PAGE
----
Oracle Certified 8i DBA

    Please see the official ORACLE-L FAQ: http://www.orafaq.com

    To unsubscribe send email to: oracle-l-request_at_freelists.org
    put 'unsubscribe' in the subject line.

    --
    Archives are at http://www.freelists.org/archives/oracle-l/
    FAQ is at http://www.freelists.org/help/fom-serve/cache/1.html
    -----------------------------------------------------------------
  • Goulet, Dick at Mar 19, 2004 at 10:05 am
    Well, if he likes Sun Support. he's in for a pleasant surprise with HP support. Solaris is one of the proprietary OS's still running around and popular so no doubt it will be supported for some time. But the trend towards non proprietary software is definelty out there & I firmly believe that Linux will be supported much longer than Solaris, HP-UX, or dare I say it, Windows!!

    Dick Goulet
    Senior Oracle DBA
    Oracle Certified 8i DBA

    -----Original Message-----
    From: oracle-l-bounce_at_freelists.org

    Sent: Friday, March 19, 2004 10:54 AM
    To: oracle-l_at_freelists.org
    Subject: RE: Hardware / OS recommendation

    We bought SCO when it was still SCO, not Caldera with a SCO nameplate. The current OS from SCO are definately NOT in the running.

    I've been very happy with my three Red Hat systems, even the RH 6.2 system that needs to be upgraded as soon as I can find some time to do it right. Only problem is a problem with a new firewall - and the Unixware system is having the same problem, so it isn't Red Hat. The SA's arguments for going to SPARC/Solaris is that he likes Sun's support, and believes that Oracle will continue to support it longer.

    -----Original Message-----
    From: Goulet, Dick
    Sent: Friday, March 19, 2004 10:34 AM
    To: oracle-l_at_freelists.org
    Subject: RE: Hardware / OS recommendation

    John,

    Personal opinion here, but for one I would NEVER endorse the use of anything from SCO. They've burned that bridge very badly in my view with their assault against Linux. So I would recommend a Compaq/HP Dl series running Red Hat. Their not cost prohibitive, around $10K with two processors, HP support of them on the hardware side is very good, and their damned reliable. Red Hat is going to be around for a VERY long time, in my view, and will probably become Oracle's premier OS pretty soon. Heck, right now if your running Red Hat and Oracle 9i you've already got a RACable setup with no add-ons.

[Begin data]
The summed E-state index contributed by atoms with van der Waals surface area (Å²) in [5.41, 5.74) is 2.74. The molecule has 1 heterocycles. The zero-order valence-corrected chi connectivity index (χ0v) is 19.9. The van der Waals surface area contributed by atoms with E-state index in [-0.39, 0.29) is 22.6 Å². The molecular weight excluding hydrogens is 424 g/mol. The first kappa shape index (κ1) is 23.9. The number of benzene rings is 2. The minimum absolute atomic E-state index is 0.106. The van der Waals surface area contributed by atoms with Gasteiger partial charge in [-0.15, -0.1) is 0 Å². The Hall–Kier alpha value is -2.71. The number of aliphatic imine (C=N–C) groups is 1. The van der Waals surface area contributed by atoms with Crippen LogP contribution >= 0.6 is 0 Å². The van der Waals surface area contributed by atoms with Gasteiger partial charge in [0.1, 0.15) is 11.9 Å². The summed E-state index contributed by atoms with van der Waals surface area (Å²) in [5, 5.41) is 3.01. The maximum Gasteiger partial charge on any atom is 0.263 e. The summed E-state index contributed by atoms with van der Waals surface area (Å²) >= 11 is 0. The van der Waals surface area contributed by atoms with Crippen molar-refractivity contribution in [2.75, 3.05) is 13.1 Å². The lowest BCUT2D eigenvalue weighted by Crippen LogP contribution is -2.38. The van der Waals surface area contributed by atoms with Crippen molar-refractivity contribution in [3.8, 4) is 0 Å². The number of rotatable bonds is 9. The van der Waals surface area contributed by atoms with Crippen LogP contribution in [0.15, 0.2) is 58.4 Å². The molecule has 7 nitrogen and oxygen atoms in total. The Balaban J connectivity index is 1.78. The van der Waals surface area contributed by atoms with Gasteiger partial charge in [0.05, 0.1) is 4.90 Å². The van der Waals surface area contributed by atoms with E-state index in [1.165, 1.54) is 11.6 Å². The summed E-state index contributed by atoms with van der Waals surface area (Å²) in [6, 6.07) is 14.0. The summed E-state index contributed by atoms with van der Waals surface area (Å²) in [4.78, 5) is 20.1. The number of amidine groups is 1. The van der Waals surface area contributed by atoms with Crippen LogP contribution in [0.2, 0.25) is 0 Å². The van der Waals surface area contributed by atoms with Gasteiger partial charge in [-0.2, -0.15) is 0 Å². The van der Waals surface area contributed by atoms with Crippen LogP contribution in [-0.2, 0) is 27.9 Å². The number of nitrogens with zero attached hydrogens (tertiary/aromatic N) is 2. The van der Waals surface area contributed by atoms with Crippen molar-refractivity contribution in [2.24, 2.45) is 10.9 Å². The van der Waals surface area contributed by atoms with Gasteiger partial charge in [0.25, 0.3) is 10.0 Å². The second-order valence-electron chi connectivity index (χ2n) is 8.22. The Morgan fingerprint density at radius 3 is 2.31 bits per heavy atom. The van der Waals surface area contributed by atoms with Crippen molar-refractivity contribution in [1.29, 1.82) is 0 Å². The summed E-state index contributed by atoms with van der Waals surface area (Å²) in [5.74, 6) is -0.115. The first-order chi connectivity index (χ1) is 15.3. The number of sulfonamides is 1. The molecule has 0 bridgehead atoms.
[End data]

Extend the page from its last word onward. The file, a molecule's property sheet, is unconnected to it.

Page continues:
Dick Goulet
    Senior Oracle DBA
    Oracle Certified 8i DBA

    Please see the official ORACLE-L FAQ: http://www.orafaq.com

    To unsubscribe send email to: oracle-l-request_at_freelists.org
    put 'unsubscribe' in the subject line.
    --
    Archives are at http://www.freelists.org/archives/oracle-l/

    FAQ is at http://www.freelists.org/help/fom-serve/cache/1.html
    -----------------------------------------------------------------
    ----------------------------------------------------------------
    Please see the official ORACLE-L FAQ: http://www.orafaq.com
    ----------------------------------------------------------------
    To unsubscribe send email to: oracle-l-request_at_freelists.org

    put 'unsubscribe' in the subject line.
    --
    Archives are at http://www.freelists.org/archives/oracle-l/
    FAQ is at http://www.freelists.org/help/fom-serve/cache/1.html
  • Pete Sharman at Mar 19, 2004 at 1:25 pm
    Well, he did say "have to field user complaints for weeks after each move, despite testing." That immediately implies there hasn't been sufficient testing to me. :)



    Pete


    "Controlling developers is like herding cats."
    Kevin Loney, Oracle DBA Handbook


    "Oh no, it's not. It's much harder than that!"
    Bruce Pihlamae, long-term Oracle DBA

    -----Original Message-----
    From: oracle-l-bounce_at_freelists.org On Behalf Of Mogens Nørgaard
    Sent: Saturday, 20 March 2004 6:01 AM
    To: oracle-l_at_freelists.org
    Subject: Re: Hardware / OS recommendation

    Of what?

    Pete Sharman wrote:
    More testing? :)


    Pete

    "Controlling developers is like herding cats."
    Kevin Loney, Oracle DBA Handbook

    "Oh no, it's not. It's much harder than that!"
    Bruce Pihlamae, long-term Oracle DBA

    -----Original Message-----
    From: oracle-l-bounce_at_freelists.org On Behalf Of John Flack
    Sent: Saturday, 20 March 2004 12:54 AM
    To: oracle-l_at_freelists.org
    Subject: Hardware / OS recommendation

    We are currently running 8.1.7 databases on a 4 year old Dell Pentium
    machine, under SCO UnixWare. This is the last supported version of
    Oracle under UnixWare, and since the hardware is getting old in internet
    years, we're thinking of getting new hardware running a supported OS for
    Oracle 9i R2 or 10g. I'm the official DBA, but my system administrator
    has been wearing an Asst. DBA hat doing much of the day to day work.

    The SA wants to get a low-end Sun SPARC machine running Solaris, since
    the price of these has come down to around the same price as the sort of
    high end Intel or AMD machine that we would normally use as a server. I
    would normally vote for the Intel/AMD solution running Red Hat or SUSE
    Linux, since we already run several of those. And maybe there are some